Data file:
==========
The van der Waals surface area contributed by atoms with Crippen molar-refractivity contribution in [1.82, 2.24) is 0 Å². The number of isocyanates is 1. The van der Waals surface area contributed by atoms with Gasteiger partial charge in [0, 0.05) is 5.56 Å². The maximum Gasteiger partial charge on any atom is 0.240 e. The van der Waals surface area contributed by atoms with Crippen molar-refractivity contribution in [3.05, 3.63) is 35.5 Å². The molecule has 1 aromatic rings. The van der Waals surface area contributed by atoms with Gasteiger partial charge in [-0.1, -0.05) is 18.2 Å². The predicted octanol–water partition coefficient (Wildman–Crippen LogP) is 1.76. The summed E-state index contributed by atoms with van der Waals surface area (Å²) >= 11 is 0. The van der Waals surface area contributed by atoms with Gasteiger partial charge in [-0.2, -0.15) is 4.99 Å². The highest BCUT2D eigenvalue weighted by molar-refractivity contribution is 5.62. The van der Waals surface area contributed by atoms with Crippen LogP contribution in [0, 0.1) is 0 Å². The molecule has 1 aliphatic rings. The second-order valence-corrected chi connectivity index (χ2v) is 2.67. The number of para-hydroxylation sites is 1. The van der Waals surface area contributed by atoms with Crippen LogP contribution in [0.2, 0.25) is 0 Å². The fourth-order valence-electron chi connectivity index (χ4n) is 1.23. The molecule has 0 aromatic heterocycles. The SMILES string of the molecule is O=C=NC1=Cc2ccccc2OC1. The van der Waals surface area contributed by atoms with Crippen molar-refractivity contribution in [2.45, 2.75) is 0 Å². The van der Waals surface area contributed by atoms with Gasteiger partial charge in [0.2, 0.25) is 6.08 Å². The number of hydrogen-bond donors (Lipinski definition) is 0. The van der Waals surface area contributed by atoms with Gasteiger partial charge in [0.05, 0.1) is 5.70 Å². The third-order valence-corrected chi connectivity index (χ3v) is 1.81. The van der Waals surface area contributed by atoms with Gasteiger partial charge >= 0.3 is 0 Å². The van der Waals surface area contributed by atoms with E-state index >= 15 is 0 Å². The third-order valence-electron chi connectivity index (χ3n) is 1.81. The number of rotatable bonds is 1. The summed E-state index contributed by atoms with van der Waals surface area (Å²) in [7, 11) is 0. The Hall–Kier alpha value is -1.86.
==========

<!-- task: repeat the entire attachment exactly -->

The van der Waals surface area contributed by atoms with Crippen molar-refractivity contribution in [1.82, 2.24) is 0 Å². The number of isocyanates is 1. The van der Waals surface area contributed by atoms with Gasteiger partial charge in [0, 0.05) is 5.56 Å². The maximum Gasteiger partial charge on any atom is 0.240 e. The van der Waals surface area contributed by atoms with Crippen molar-refractivity contribution in [3.05, 3.63) is 35.5 Å². The molecule has 1 aromatic rings. The van der Waals surface area contributed by atoms with Gasteiger partial charge in [-0.1, -0.05) is 18.2 Å². The predicted octanol–water partition coefficient (Wildman–Crippen LogP) is 1.76. The summed E-state index contributed by atoms with van der Waals surface area (Å²) >= 11 is 0. The van der Waals surface area contributed by atoms with Gasteiger partial charge in [-0.2, -0.15) is 4.99 Å². The highest BCUT2D eigenvalue weighted by molar-refractivity contribution is 5.62. The van der Waals surface area contributed by atoms with Crippen LogP contribution in [0, 0.1) is 0 Å². The molecule has 1 aliphatic rings. The second-order valence-corrected chi connectivity index (χ2v) is 2.67. The number of para-hydroxylation sites is 1. The van der Waals surface area contributed by atoms with Crippen LogP contribution in [0.2, 0.25) is 0 Å². The fourth-order valence-electron chi connectivity index (χ4n) is 1.23. The molecule has 0 aromatic heterocycles. The SMILES string of the molecule is O=C=NC1=Cc2ccccc2OC1. The van der Waals surface area contributed by atoms with Crippen molar-refractivity contribution in [2.45, 2.75) is 0 Å². The van der Waals surface area contributed by atoms with Gasteiger partial charge in [0.2, 0.25) is 6.08 Å². The number of hydrogen-bond donors (Lipinski definition) is 0. The van der Waals surface area contributed by atoms with Gasteiger partial charge in [0.05, 0.1) is 5.70 Å². The third-order valence-corrected chi connectivity index (χ3v) is 1.81. The van der Waals surface area contributed by atoms with Gasteiger partial charge >= 0.3 is 0 Å². The van der Waals surface area contributed by atoms with E-state index >= 15 is 0 Å². The third-order valence-electron chi connectivity index (χ3n) is 1.81. The number of rotatable bonds is 1. The summed E-state index contributed by atoms with van der Waals surface area (Å²) in [7, 11) is 0. The Hall–Kier alpha value is -1.86.